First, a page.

Challenges of Zero Hunger – Gender #zerohunger

Enough food is produced today to feed everyone on the planet, but hunger is on the rise in some parts of the world, and some 821 million people are considered to be “chronically undernourished”. What steps are being taken to ensure that everyone, worldwide, receives sufficient food?

Thanks to rapid economic growth, and increased agricultural productivity over the last two decades, the number of people in the world who aren’t getting enough to eat has dropped by almost a half, with regions such as Central and East Asia, Latin America and the Caribbean making great strides in eradicating extreme hunger. However, that’s against a background of the global population rising by nearly two billion.

And now recent trends suggest that the hunger problem persists: particularly in Africa and South America, where there are new indications that undernourishment and severe food insecurity are on the rise.

In Sub-Saharan Africa the number of undernourished people has increased, from some 195 million in 2014, to 237 million in 2017. Poor nutrition causes nearly half of deaths in children under five in the region, some 3.1 million children per year.

Five Solutions to Zero Hunger

Whilst there is no silver bullet to solving hunger, the World Food Programme has outlined a vision that breaks the issue down into five steps.

– More protection for the most vulnerable. Expanding social protection for the poorest would raise the purchasing power of the poorest two billion, kickstarting local economies

– Improve infrastructure. Ensure consumers and suppliers can more easily buy and sell, by building better roads, storage facilities and extending electrification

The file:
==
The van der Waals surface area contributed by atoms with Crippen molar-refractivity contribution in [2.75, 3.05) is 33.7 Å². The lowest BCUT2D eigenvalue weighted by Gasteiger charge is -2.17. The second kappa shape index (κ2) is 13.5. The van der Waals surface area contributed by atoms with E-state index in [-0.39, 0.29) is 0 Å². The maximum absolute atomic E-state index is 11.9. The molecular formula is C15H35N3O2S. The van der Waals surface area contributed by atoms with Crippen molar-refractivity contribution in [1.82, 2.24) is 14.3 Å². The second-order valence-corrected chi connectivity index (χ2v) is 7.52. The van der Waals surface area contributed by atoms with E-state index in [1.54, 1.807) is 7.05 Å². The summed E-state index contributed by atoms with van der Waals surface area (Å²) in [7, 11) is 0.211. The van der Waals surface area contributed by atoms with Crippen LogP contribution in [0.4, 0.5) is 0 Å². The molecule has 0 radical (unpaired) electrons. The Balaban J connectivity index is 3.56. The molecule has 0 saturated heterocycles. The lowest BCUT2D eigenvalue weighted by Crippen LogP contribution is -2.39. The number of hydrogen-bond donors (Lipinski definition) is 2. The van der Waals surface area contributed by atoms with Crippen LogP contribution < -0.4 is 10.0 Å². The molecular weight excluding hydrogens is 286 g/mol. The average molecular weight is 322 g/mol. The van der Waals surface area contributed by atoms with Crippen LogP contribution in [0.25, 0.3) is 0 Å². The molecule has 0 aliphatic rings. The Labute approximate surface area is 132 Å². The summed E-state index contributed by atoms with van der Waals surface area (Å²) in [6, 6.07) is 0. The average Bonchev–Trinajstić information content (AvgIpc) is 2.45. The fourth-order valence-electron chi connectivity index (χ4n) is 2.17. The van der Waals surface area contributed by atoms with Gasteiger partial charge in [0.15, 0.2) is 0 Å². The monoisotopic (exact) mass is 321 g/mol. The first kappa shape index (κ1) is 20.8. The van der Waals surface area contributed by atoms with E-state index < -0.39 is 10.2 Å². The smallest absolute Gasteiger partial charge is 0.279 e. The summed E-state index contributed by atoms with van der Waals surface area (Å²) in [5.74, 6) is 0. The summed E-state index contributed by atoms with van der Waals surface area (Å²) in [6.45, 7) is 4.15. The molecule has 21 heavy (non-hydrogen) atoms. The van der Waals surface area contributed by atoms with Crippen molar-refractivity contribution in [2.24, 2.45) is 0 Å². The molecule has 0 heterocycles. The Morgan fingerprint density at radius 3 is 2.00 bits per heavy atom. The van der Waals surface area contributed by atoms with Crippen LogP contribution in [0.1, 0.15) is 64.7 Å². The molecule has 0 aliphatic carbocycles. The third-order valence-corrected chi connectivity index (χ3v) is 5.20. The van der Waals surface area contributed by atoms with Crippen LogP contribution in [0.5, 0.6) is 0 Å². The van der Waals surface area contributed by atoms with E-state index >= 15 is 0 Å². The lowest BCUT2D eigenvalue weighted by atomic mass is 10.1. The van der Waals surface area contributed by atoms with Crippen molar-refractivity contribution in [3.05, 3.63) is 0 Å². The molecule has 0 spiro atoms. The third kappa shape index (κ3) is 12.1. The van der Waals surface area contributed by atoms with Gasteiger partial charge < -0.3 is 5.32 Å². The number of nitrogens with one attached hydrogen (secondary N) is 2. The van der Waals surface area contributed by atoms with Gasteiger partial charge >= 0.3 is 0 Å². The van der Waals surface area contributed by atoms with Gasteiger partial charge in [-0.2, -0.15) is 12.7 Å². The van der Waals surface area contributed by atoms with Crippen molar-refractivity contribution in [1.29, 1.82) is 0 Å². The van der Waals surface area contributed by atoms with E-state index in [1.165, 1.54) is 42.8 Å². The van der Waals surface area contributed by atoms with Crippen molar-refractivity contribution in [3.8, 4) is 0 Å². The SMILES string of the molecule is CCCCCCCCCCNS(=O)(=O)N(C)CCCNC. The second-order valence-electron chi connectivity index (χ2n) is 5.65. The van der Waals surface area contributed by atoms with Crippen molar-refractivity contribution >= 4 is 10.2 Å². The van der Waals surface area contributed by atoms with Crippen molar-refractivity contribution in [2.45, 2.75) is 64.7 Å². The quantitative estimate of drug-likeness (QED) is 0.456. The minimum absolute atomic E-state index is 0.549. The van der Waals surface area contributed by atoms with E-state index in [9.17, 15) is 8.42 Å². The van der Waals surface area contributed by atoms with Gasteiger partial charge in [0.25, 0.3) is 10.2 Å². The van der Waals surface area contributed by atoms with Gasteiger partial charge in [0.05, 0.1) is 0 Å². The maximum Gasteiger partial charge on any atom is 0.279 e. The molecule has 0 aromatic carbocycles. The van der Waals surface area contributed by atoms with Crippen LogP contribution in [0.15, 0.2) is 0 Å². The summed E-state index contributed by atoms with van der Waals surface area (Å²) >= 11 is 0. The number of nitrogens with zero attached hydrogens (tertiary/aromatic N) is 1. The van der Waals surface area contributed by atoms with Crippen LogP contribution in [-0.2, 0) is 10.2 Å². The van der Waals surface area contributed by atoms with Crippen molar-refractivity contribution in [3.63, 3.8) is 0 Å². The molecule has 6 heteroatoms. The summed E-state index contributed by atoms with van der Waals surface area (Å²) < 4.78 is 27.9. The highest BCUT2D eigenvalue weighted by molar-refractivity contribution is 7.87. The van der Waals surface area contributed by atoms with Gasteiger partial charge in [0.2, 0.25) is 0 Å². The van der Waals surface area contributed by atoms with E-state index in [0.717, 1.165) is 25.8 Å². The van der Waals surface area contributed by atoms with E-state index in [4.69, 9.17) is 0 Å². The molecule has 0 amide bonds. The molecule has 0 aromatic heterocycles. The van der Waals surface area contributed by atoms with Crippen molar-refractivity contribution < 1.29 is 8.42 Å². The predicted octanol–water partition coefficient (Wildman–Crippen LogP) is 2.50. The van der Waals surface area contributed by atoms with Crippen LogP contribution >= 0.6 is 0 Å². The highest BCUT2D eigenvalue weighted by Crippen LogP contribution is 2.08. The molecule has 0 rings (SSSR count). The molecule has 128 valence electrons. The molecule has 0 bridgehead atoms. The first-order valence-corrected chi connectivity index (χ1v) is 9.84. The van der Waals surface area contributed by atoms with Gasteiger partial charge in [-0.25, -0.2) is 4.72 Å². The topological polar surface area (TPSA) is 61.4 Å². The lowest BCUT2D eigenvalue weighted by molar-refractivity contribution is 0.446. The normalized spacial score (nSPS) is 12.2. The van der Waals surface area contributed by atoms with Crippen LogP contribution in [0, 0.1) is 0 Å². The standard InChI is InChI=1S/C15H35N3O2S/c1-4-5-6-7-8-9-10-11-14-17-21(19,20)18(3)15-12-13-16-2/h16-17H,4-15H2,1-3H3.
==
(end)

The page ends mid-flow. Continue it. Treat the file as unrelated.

– Reduce food waste. Around one third of the food produced each year is loss or wasted, costing the global economy some $1 trillion per year

– Grow a wider variety of crops. Around 60 per cent of all calories consumed come from just four crops: rice, wheat corn and soy. Ensuring food access and availability in the face of climate change will require the production of a wider range of foods.

– Focus on child nutrition. Good health and nutrition in a child’s first 1,000 days is essential to prevent stunting and promote healthy development.

Achieving the 2030 goal of Zero Hunger, in other words ensuring that nobody goes hungry wherever they are in the world, remains a major challenge.

According to the World Food Programme (WFP), the causes of increased hunger include environmental degradation and drought – both of which are impacted by climate change – as well as conflict.

The lack of biodiversity in agriculture is also a cause for concern, and is held responsible for homogenous diets which limit access to food, leading to persistent malnutrition and poverty: current agricultural production revolves around just 12 crops, and around 60 per cent of all calories consumed come from just four crops: rice, wheat corn and soy, despite the wealth of potential foodstuffs around the world.

The good news is that, around the world, innovation and technology are being used to improve a wide range of food production challenges.

Leave a Reply

Your email address will not be published. Required fields are marked *